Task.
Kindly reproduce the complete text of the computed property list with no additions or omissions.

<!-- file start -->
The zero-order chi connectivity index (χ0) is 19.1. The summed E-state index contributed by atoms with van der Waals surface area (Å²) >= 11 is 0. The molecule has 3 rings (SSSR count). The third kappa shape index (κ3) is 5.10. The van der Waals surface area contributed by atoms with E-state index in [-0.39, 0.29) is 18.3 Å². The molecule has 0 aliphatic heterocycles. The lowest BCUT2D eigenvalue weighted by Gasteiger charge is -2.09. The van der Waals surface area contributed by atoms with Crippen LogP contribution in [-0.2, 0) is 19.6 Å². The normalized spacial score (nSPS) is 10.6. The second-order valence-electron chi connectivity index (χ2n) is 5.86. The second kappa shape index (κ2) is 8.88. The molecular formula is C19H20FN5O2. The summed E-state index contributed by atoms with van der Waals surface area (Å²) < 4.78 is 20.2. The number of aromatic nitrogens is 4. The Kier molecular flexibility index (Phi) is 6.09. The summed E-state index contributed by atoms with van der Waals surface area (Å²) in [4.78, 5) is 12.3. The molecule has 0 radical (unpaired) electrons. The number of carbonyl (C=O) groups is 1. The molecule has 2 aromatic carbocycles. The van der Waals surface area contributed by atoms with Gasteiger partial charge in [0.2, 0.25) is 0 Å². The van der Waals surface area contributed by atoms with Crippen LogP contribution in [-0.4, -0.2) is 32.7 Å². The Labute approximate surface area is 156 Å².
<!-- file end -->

The zero-order chi connectivity index (χ0) is 19.1. The summed E-state index contributed by atoms with van der Waals surface area (Å²) >= 11 is 0. The molecule has 3 rings (SSSR count). The third kappa shape index (κ3) is 5.10. The van der Waals surface area contributed by atoms with E-state index in [-0.39, 0.29) is 18.3 Å². The molecule has 0 aliphatic heterocycles. The lowest BCUT2D eigenvalue weighted by Gasteiger charge is -2.09. The van der Waals surface area contributed by atoms with Crippen LogP contribution in [-0.2, 0) is 19.6 Å². The normalized spacial score (nSPS) is 10.6. The second-order valence-electron chi connectivity index (χ2n) is 5.86. The second kappa shape index (κ2) is 8.88. The molecular formula is C19H20FN5O2. The summed E-state index contributed by atoms with van der Waals surface area (Å²) < 4.78 is 20.2. The number of aromatic nitrogens is 4. The Kier molecular flexibility index (Phi) is 6.09. The summed E-state index contributed by atoms with van der Waals surface area (Å²) in [4.78, 5) is 12.3. The molecule has 0 radical (unpaired) electrons. The number of carbonyl (C=O) groups is 1. The molecule has 2 aromatic carbocycles. The van der Waals surface area contributed by atoms with Gasteiger partial charge in [0.2, 0.25) is 0 Å². The van der Waals surface area contributed by atoms with Crippen LogP contribution in [-0.4, -0.2) is 32.7 Å². The Labute approximate surface area is 156 Å².